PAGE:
The number of shelters serving Korean homeless people has dwindled to just one, Jesus Love House Mission in Flushing. Korea Daily speaks to homeless Koreans and the pastors who have run shelters in the community.
The Forward, Brooklyn Daily Eagle and Sheepshead Bites cover iftars in Brooklyn in which Jews and Christians joined Muslims to break the fast during the month of Ramadan.
At the sesquicentennial celebration for Sacred Hearts-St. Stephen, the Van Westerhout Cittadini Molesi Cultural and Social Club gave the church a plaque that honored all immigrants, reports Brooklyn Daily Eagle.
Some 500 Buddhists came out to Diversity Plaza in Jackson Heights in honor of the 2,560th birthday of Lord Gautama Buddha, reports QNS.
Korean carpenters helped in the construction of a special sanctuary, part of the Korean Buddhist temple complex, Wonkaksa Temple, in Salisbury Mills, New York, reports Korea Daily.
The Sikh Coalition will hold an exhibit of the portraits of Sikh Americans, around the 15th anniversary of September 11, in an effort to combat the hostility faced by the community, and spread awareness of the religion and culture, reports News India Times.
After Our Lady of Loreto was spared from demolition, the church that once provided a spiritual refuge for Italian immigrants stands empty. Local advocates and members of the Italian community tell Brooklyn Daily Eagle their proposals for preserving this testament to the neighborhood’s Italian history.
Thousands learned about Sikhism at the “Turban Day – Vaisakhi” celebration in Times Square on April 16, reports Desi Talk.
Rev. Luis Barrios is taking his 30 years of experience working with New York’s Latino communities to a White Plains church, Westchester Hispano reports.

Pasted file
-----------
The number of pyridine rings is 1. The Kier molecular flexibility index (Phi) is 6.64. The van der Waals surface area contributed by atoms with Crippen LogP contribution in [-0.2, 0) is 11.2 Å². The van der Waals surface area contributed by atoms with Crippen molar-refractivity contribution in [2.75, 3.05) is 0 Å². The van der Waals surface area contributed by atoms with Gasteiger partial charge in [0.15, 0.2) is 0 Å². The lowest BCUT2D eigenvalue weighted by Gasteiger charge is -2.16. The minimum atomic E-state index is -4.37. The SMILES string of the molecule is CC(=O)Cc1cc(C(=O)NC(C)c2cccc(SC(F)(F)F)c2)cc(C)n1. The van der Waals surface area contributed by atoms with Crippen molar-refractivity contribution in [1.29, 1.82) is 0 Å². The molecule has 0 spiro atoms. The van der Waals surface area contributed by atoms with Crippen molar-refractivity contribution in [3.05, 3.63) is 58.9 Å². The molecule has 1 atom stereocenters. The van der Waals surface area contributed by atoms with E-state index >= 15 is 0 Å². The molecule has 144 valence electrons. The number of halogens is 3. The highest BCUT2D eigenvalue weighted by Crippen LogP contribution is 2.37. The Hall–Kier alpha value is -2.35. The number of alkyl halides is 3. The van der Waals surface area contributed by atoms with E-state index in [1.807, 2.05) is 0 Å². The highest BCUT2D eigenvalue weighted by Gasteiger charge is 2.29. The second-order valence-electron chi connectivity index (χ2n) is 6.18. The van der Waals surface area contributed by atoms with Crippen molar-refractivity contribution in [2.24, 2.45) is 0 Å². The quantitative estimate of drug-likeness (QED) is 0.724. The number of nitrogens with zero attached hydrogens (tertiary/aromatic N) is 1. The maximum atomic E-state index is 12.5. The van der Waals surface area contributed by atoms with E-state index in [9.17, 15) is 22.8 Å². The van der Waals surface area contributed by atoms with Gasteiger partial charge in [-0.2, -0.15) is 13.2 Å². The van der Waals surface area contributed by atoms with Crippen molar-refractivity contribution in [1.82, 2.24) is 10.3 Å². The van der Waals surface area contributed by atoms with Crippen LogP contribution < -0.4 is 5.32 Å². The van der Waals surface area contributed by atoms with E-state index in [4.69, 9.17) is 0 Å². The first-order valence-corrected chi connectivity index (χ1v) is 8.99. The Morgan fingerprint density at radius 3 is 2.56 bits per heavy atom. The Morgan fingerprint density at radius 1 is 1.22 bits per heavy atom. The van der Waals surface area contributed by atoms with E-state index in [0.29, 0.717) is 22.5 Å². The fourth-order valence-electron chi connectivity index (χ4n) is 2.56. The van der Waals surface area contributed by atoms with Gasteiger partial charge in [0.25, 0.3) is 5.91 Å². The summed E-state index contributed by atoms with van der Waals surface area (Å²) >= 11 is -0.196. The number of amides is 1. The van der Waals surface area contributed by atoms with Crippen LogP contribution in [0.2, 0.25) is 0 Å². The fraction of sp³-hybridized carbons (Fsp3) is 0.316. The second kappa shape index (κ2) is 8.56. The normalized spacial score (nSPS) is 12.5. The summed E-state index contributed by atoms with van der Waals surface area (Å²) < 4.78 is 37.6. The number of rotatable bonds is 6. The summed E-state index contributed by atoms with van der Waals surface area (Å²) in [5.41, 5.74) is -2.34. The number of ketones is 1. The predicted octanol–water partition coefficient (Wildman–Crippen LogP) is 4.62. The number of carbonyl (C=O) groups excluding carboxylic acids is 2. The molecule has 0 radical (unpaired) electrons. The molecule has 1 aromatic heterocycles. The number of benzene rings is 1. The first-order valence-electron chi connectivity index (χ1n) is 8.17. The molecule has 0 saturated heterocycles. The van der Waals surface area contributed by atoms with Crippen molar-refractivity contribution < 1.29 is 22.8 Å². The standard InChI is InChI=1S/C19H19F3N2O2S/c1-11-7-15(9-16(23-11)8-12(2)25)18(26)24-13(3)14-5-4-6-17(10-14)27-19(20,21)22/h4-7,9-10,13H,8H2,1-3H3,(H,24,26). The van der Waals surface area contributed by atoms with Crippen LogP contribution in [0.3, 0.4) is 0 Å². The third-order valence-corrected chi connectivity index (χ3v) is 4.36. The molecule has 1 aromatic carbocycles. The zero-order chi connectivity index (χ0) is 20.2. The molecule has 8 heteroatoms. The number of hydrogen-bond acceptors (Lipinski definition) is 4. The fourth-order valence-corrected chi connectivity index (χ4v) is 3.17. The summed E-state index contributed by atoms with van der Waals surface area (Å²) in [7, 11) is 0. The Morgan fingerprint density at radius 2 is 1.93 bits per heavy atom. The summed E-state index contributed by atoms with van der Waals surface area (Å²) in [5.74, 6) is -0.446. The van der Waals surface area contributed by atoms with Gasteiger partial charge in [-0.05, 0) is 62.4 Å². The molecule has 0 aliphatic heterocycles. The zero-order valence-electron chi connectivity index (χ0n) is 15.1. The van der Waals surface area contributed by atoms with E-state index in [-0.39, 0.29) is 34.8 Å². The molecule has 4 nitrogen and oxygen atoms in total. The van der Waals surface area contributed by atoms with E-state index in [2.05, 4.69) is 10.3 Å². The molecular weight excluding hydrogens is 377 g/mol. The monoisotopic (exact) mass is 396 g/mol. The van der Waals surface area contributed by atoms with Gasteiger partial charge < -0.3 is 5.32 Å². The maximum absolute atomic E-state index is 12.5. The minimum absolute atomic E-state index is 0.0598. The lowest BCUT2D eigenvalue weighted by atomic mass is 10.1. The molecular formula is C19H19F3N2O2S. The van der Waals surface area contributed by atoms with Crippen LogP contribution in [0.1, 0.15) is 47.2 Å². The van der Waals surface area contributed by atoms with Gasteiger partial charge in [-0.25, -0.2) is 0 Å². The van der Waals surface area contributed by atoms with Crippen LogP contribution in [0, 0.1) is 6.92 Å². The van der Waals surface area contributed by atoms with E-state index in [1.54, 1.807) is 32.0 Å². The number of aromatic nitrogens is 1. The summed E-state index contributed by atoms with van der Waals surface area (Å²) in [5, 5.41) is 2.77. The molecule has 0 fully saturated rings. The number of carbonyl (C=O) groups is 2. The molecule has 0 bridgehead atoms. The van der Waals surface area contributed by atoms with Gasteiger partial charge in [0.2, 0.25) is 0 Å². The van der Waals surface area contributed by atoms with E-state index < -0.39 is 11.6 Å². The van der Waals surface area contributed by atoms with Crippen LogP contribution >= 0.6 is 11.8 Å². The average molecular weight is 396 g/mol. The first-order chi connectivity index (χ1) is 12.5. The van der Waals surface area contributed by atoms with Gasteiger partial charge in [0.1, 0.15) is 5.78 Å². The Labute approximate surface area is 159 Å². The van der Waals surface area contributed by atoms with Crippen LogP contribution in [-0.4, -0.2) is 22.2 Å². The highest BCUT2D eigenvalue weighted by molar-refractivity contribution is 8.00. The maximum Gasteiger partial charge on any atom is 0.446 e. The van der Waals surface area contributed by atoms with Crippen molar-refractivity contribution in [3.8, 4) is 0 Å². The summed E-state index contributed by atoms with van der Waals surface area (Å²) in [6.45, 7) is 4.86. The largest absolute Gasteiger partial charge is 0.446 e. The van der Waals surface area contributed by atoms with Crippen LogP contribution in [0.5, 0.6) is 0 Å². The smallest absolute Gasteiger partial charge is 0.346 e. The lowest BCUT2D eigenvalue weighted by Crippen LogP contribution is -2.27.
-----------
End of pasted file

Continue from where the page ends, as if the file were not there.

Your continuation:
A mural commemorating the 1,050th anniversary of Poland’s Christianization will go up in the East Village – once considered the Greenpoint of Manhattan – on the property of one of the oldest Polish churches in the city, reports Nowy Dziennik.
A “Revival Tour” to combat political rhetoric perceived as racist and xenophobic started off at Riverside Church and will make stops in 15 states.
The pastor and parishioners at one Bronx parish worry that landmark designation for their Romanesque Revival church would carry too high a price tag, Mott Haven Herald reports.
Two years after nearly closing, the Franciscan Handmaids of the Most Pure Heart of Mary in Harlem – one of only a few orders of Black nuns in the country – will celebrate a century of helping children and the needy, reports the Amsterdam News.
A group of immigrants will stage the way of the Cross in Yonkers to pray for an end to the current xenophobic atmosphere, El Diario/La Prensa reports.
Polish churches in the tri-state area have seen the number of parishioners shrink, but they remain a lively part of their communities, reports Nowy Dziennik.